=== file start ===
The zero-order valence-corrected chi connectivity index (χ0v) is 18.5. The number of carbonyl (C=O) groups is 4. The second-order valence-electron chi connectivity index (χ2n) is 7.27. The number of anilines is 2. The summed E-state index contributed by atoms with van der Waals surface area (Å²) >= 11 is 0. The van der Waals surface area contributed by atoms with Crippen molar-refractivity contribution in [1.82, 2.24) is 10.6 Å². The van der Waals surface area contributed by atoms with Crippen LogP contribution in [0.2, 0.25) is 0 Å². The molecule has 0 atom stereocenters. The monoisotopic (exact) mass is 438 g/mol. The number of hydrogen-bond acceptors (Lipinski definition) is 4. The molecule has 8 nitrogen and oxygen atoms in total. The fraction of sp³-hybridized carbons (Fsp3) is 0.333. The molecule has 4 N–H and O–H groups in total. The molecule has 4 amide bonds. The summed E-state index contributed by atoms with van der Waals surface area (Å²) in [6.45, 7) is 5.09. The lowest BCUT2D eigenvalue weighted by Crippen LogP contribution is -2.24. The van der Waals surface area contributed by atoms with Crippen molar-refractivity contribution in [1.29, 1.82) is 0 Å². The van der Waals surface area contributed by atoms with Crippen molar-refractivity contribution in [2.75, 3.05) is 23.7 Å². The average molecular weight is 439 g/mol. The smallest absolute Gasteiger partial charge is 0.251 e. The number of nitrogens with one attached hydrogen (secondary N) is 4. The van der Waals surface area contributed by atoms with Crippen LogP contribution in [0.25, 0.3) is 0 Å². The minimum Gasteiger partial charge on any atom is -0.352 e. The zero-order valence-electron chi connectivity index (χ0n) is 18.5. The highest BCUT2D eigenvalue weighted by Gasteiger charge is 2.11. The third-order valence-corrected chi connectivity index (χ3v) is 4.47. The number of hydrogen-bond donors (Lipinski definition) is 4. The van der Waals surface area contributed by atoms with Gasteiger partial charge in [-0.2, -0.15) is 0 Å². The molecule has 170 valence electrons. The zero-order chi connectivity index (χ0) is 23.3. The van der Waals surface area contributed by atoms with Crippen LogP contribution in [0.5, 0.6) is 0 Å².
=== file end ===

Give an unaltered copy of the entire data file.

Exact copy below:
The zero-order valence-corrected chi connectivity index (χ0v) is 18.5. The number of carbonyl (C=O) groups is 4. The second-order valence-electron chi connectivity index (χ2n) is 7.27. The number of anilines is 2. The summed E-state index contributed by atoms with van der Waals surface area (Å²) >= 11 is 0. The van der Waals surface area contributed by atoms with Crippen molar-refractivity contribution in [1.82, 2.24) is 10.6 Å². The van der Waals surface area contributed by atoms with Crippen LogP contribution in [0.2, 0.25) is 0 Å². The molecule has 0 atom stereocenters. The monoisotopic (exact) mass is 438 g/mol. The number of hydrogen-bond acceptors (Lipinski definition) is 4. The molecule has 8 nitrogen and oxygen atoms in total. The fraction of sp³-hybridized carbons (Fsp3) is 0.333. The molecule has 4 N–H and O–H groups in total. The molecule has 4 amide bonds. The summed E-state index contributed by atoms with van der Waals surface area (Å²) in [6.45, 7) is 5.09. The lowest BCUT2D eigenvalue weighted by Crippen LogP contribution is -2.24. The van der Waals surface area contributed by atoms with Crippen molar-refractivity contribution in [1.29, 1.82) is 0 Å². The van der Waals surface area contributed by atoms with Crippen molar-refractivity contribution in [2.75, 3.05) is 23.7 Å². The average molecular weight is 439 g/mol. The smallest absolute Gasteiger partial charge is 0.251 e. The number of nitrogens with one attached hydrogen (secondary N) is 4. The van der Waals surface area contributed by atoms with Crippen LogP contribution in [0.25, 0.3) is 0 Å². The minimum Gasteiger partial charge on any atom is -0.352 e. The zero-order valence-electron chi connectivity index (χ0n) is 18.5. The highest BCUT2D eigenvalue weighted by Gasteiger charge is 2.11. The third-order valence-corrected chi connectivity index (χ3v) is 4.47. The number of hydrogen-bond donors (Lipinski definition) is 4. The van der Waals surface area contributed by atoms with Gasteiger partial charge in [-0.2, -0.15) is 0 Å². The molecule has 170 valence electrons. The zero-order chi connectivity index (χ0) is 23.3. The van der Waals surface area contributed by atoms with Crippen LogP contribution in [0.5, 0.6) is 0 Å².